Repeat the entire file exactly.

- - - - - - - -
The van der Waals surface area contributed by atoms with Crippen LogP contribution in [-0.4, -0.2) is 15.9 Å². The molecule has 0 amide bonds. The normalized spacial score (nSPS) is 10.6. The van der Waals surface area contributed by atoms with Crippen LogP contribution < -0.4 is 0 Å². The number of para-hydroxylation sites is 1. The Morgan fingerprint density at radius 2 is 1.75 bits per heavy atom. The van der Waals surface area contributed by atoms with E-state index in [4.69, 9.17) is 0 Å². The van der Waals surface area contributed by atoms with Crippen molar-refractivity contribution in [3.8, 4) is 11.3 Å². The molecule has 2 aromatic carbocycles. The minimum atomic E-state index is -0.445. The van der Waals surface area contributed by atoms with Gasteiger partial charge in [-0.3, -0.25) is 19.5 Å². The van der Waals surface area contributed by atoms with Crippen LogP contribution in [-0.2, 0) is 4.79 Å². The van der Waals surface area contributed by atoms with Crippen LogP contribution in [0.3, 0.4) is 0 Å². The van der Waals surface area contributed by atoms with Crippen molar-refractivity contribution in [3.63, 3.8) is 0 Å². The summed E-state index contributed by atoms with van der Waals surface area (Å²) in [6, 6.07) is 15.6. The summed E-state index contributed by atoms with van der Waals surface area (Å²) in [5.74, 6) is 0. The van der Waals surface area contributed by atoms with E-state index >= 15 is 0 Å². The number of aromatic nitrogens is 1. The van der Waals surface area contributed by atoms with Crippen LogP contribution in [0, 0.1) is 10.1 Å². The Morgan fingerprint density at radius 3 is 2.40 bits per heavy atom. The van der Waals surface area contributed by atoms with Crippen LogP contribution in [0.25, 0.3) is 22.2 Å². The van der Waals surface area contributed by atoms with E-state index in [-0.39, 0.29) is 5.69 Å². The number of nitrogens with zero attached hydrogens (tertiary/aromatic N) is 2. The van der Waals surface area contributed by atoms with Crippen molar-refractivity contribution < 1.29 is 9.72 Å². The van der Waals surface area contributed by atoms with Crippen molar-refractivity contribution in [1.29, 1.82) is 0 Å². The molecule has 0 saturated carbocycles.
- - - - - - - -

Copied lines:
The van der Waals surface area contributed by atoms with Crippen LogP contribution in [-0.4, -0.2) is 15.9 Å². The molecule has 0 amide bonds. The normalized spacial score (nSPS) is 10.6. The van der Waals surface area contributed by atoms with Crippen LogP contribution < -0.4 is 0 Å². The number of para-hydroxylation sites is 1. The Morgan fingerprint density at radius 2 is 1.75 bits per heavy atom. The van der Waals surface area contributed by atoms with E-state index in [4.69, 9.17) is 0 Å². The van der Waals surface area contributed by atoms with Crippen molar-refractivity contribution in [3.8, 4) is 11.3 Å². The molecule has 2 aromatic carbocycles. The minimum atomic E-state index is -0.445. The van der Waals surface area contributed by atoms with Gasteiger partial charge in [-0.3, -0.25) is 19.5 Å². The van der Waals surface area contributed by atoms with Crippen LogP contribution in [-0.2, 0) is 4.79 Å². The van der Waals surface area contributed by atoms with Crippen LogP contribution in [0.3, 0.4) is 0 Å². The van der Waals surface area contributed by atoms with Crippen molar-refractivity contribution in [3.63, 3.8) is 0 Å². The summed E-state index contributed by atoms with van der Waals surface area (Å²) in [6, 6.07) is 15.6. The summed E-state index contributed by atoms with van der Waals surface area (Å²) in [5.74, 6) is 0. The van der Waals surface area contributed by atoms with E-state index >= 15 is 0 Å². The number of aromatic nitrogens is 1. The van der Waals surface area contributed by atoms with Crippen LogP contribution in [0, 0.1) is 10.1 Å². The Morgan fingerprint density at radius 3 is 2.40 bits per heavy atom. The van der Waals surface area contributed by atoms with Crippen LogP contribution in [0.25, 0.3) is 22.2 Å². The van der Waals surface area contributed by atoms with E-state index in [-0.39, 0.29) is 5.69 Å². The number of nitrogens with zero attached hydrogens (tertiary/aromatic N) is 2. The van der Waals surface area contributed by atoms with Crippen molar-refractivity contribution < 1.29 is 9.72 Å². The van der Waals surface area contributed by atoms with Crippen molar-refractivity contribution in [1.29, 1.82) is 0 Å². The molecule has 0 saturated carbocycles.